This story is part of a series on the Child Care Crisis in Springfield and Greene County.
When early child care program directors and parents alike were asked what a family in search of early child care should do, the answer, unanimously, was to start making phone calls.
Specifically, they recommended that those calls begin as soon as you know you’re having a child. Call day care centers to find out about hours, availability, rates and the length of the waitlist, because there probably is one.
“If you’re pregnant, you need to call and get on waiting lists,” said Christy Davis, director of Springfield Public Schools early childhood programs. “Like, you’re not going to have a spot if you don’t.”
Kara Ghan, who directs the child care center at Mercy Hospitals Springfield, agreed.
“Call everywhere and get on their waiting list, because everyday care’s going to have a waiting list,” she said. “And that’s probably the biggest mistake — people will call us and (say), ‘We’re due next week, and we need day care in 12 weeks.’ Well, we have a waiting list that’s a year-and-a-half out. And they’re like, ‘Oh.’
“Don’t put your eggs in one basket,” Ghan continued. “You need to be calling everywhere and getting on everybody’s list, and talk to mother-in-laws, grandmothers, retirees in your family. You really need to plan ahead these days. I mean, it’s always been difficult. Even back when I had my first child 23 years ago, I didn’t initially plan on bringing my baby to this program, but then the people that I had lined up backed out on me, and I was actually fortunate enough that there was going to be an opening.”
Parents and expectant parents in Greene County can’t currently find a single, authoritative resource devoted to finding child care — although one is on the way soon with the new Child Care Connect program from Community Partnership of the Ozarks and Springfield Public Schools.
Meanwhile, here are some resources to help begin the process of seeking early child care in the Springfield area.
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Try a referral service
Child Care Aware of Missouri is a state-funded program that offers advice on picking the right type of child care provider for your needs and your budget.
“They give you a parameter,” said Rachel Christensen, a parent educator with the Springfield Public Schools Parents as Teachers program. “So if you need evenings, if you need weekends, if you want in-home or you want a day care center, whatever it is, you can set up some search parameters that really help dial you in a little bit better. You can search based on zip code, if your job is in the 65804, way on the south side of town, and you want to be able to get day care there, then search there.”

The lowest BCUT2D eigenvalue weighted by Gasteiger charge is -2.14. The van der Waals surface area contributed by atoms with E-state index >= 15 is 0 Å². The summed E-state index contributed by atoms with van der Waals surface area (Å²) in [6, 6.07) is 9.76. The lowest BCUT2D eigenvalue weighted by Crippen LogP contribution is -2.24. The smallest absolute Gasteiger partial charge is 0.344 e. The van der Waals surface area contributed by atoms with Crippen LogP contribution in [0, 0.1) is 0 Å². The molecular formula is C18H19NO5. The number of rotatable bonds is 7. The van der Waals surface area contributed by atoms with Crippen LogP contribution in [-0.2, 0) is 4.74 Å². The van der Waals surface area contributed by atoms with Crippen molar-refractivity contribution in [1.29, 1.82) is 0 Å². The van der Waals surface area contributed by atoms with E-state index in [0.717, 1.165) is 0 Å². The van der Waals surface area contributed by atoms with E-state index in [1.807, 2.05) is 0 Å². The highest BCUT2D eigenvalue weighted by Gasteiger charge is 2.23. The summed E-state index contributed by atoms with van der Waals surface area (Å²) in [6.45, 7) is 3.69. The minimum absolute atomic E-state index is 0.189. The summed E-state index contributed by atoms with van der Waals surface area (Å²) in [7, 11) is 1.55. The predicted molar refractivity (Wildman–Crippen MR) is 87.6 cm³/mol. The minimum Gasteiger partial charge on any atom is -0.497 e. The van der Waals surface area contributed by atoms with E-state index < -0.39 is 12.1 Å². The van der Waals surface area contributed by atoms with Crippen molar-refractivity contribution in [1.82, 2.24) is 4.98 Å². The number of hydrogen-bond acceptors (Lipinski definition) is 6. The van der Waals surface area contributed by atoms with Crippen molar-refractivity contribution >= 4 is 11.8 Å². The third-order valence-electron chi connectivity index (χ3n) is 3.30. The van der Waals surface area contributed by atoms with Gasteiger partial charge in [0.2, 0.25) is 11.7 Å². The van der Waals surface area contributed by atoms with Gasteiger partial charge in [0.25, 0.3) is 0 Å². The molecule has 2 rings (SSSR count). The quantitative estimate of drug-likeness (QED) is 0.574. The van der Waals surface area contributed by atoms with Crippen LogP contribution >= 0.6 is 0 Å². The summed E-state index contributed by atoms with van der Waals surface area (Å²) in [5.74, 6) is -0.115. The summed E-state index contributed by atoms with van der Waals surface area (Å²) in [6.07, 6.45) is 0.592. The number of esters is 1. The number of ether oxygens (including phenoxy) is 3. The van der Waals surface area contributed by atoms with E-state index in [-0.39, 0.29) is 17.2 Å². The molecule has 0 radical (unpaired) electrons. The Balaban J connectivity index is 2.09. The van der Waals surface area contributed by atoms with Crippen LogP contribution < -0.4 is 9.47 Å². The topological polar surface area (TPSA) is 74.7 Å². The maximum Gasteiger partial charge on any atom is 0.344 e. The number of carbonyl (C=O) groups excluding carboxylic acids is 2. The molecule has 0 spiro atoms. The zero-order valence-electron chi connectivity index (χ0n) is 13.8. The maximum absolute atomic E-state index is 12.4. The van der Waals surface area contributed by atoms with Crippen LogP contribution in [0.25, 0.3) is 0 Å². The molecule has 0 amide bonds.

The site provides suggestions on seeking financial assistance as well. Parents who would like help from a resource specialist can fill out a form that asks for info about the child care needs that need to be addressed. Resource specialists can also be contacted by email at firstname.lastname@example.org or phone at 866-892-3228 (option 2).
The United Way’s 211 hotline is staffed by trained resource specialists who help people find community resources to meet numerous needs, including finding child care.
The Council of Churches of the Ozarks is going through a transition phase with its program that used to be called the One Stop for Early Childhood. But the Council’s CEO, Jaimie Trussel, said that anyone who calls 417-862-3586 with referral needs for any issues — including food, diapers and child care access — will be assisted.
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Start with Parents as Teachers
Davis, who is in charge of the free SPS program, said it is the second piece of advice she gives parents after telling them to start making calls everywhere.
“Parents as Teachers is a great place where they can get you connected to resources that you might need, but also to help you find high quality child care,” Davis said. “They can recommend some places that they have entered.”
The program is designed to start a child’s path toward the public education system, and help parents figure out how their child is developing and if they will benefit from special services once they enroll at an SPS early childhood program or K-5 school. The parent-educators do this through scheduled, hourlong in-home visits with prenatal to kindergarten-age children.
“We’re there for an hour,” said Christensen, the parent educator. “We plan visits based on family well-being, the child development and parent-centered development. We just want the family to feel well-rounded and supported. Parents that just know what to be expecting from their child developmentally are just way more successful about getting ahead of the game as far as preparing their kids for kindergarten, for preschool even.